How Much Does My Kid Need to Eat?

How Much Does My Kid Need to Eat?

From Day 1, we worry about our kids getting enough to eat — yet with the childhood obesity rate at 17 percent, we also fret that they’ll get too much. What’s the right amount? To cut through the confusion, nutrition experts help ed compile this guide of just how much kids need at each age, plus tips on how to stay on track. Follow their advice — and your child’s weight will be one concern you can cross off your list.

AGES 1-3 Feeling Finicky

Daily Calorie Needs 1,200 – 1,400

Remember that baby of yours who happily ate chicken, squash, and most anything else that landed on his high-chair tray? He’s been replaced — by someone a lot less agreeable at mealtime. After your baby’s first year, growth slows down by about 30 percent, and so may appetite. Infants need to eat about 35 to 50 calories per pound, while toddlers require roughly 35 to 40 calories per pound, according to guidelines from the Institute of Medicine. How do you know if you’re hitting that target?


AGES 1-3 Sample Menu

Serve meals with 1/2 cup of low-fat milk; switch to water if your child is still thirsty. Have water or 100% fruit or vegetable juice at snacktime. Don’t exceed 6 ounces of juice daily.


Oatmeal (1/2 cup mixed with 1 tsp. brown sugar and a sprinkle of cinnamon)

1/2 banana sliced


Bean-and-cheese quesadilla (1 6″ whole-wheat tortilla with 1 tbs. fat-free refried beans and sprinkled with 2 tbs. shredded cheese)

1/4 cup chunky salsa for dipping


1 oz. grilled chicken

1/2 cup roasted sweet potatoes

1/2 cup steamed broccoli (toss with 1/4 tsp. olive oil and 2 tsp. Parmesan cheese)


1/2 cup low-fat flavored yogurt with 1 whole-grain waffle cut into strips 1/2 apple, sliced, with a piece of string cheese

Healthy eating for 4- to 6-year-olds

AGES 4-6 Branching Out

Daily Calorie Needs 1,500-1,750

While you were able to keep tabs on what your toddler ate, kids this age consume about 40 percent or more of their calories away from you, usually having snacks and lunch at school or on after-school playdates. “Keep snack portions on the small side, and boost the amount of food by about one third at the main meals,” suggests Sarah Krieger, R.D., a spokesperson for the Academy of Nutrition and Dietetics in St. Petersburg, Florida. Other tips:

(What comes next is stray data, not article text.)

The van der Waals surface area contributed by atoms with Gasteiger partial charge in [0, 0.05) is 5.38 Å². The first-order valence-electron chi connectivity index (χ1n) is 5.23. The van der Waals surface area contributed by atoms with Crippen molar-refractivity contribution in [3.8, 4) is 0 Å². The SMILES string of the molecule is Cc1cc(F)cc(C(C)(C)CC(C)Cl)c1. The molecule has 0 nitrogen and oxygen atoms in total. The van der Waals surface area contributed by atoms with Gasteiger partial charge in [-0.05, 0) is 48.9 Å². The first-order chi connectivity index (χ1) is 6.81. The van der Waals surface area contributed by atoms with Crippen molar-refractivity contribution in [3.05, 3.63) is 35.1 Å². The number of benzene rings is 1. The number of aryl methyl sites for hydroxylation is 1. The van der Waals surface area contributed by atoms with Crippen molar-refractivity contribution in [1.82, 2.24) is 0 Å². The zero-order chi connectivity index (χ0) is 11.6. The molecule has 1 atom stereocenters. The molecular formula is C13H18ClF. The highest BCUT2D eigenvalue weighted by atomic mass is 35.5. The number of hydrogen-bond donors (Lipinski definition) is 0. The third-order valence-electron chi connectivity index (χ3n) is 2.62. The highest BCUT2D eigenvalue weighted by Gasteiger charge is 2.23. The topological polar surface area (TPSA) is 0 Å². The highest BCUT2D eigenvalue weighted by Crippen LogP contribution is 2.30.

boy eating cereal

  • Make a lunch date. Some schools allow parents to drop by and have lunch with their child once in while, or at least volunteer in the lunchroom. “Most kids this age are slow eaters, and end up throwing out a lot of their lunch,” says Liz Weiss, R.D., coauthor of No Whine With Dinner. “So don’t count on your child getting all the calories in her lunch box. Adjust her lunch size accordingly, and plan for a bigger breakfast or dinner.”
  • Watch out for emotional eating. If your child is constantly asking for snacks, he may be eating out of boredom or even anxiety. Use a “hunger scale” with your kids: 0 is totally empty, 10 is totally full, and 5 is neither hungry nor full. “If he’s above a 5 and asking for food, he’s probably eating for emotional reasons,” says Susan M. Kosharek, R.D., author of If Your Child Is Overweight: A Guide for Parents. He’s old enough to understand emotions, so help give words to his feelings by asking, “Are you angry? Are you worried?” Then help him problem-solve or distract him from the situation without using food.
  • Serve family style. Allow your child to serve herself — without any prompting or pressuring from you — and she’ll likely take a portion that’s just the right size. “Some parents unknowingly over-feed by giving adult-size portions, and kids get used to eating those larger amounts,” says Castle. Go to to find out the serving sizes for kids at every age.

AGES 4-6 Sample Menu

Serve meals with 3/4 cup of low-fat milk; switch to water if your child is still thirsty. Have water or 100% juice at snacktime. Don’t exceed 6 ounces of juice daily.


1 small whole-wheat bagel spread with 1 tbs. nut or seed butter

1/2 cup fruit salad


1/2 turkey-and-cheese sandwich on whole-wheat bread

Yellow pepper strips with 2 tbs. low-fat ranch dressing

1/2 cup sliced strawberries


2 oz. fish (such as cod or tilapia)

1/2 cup cooked brown rice

4 asparagus spears roasted in olive oil


1/4 cup hummus and 10 baby carrots

1 small box raisins

Use this age-by-age guide to find out the amount of food your child should be eating — and how to create healthy habits for a lifetime.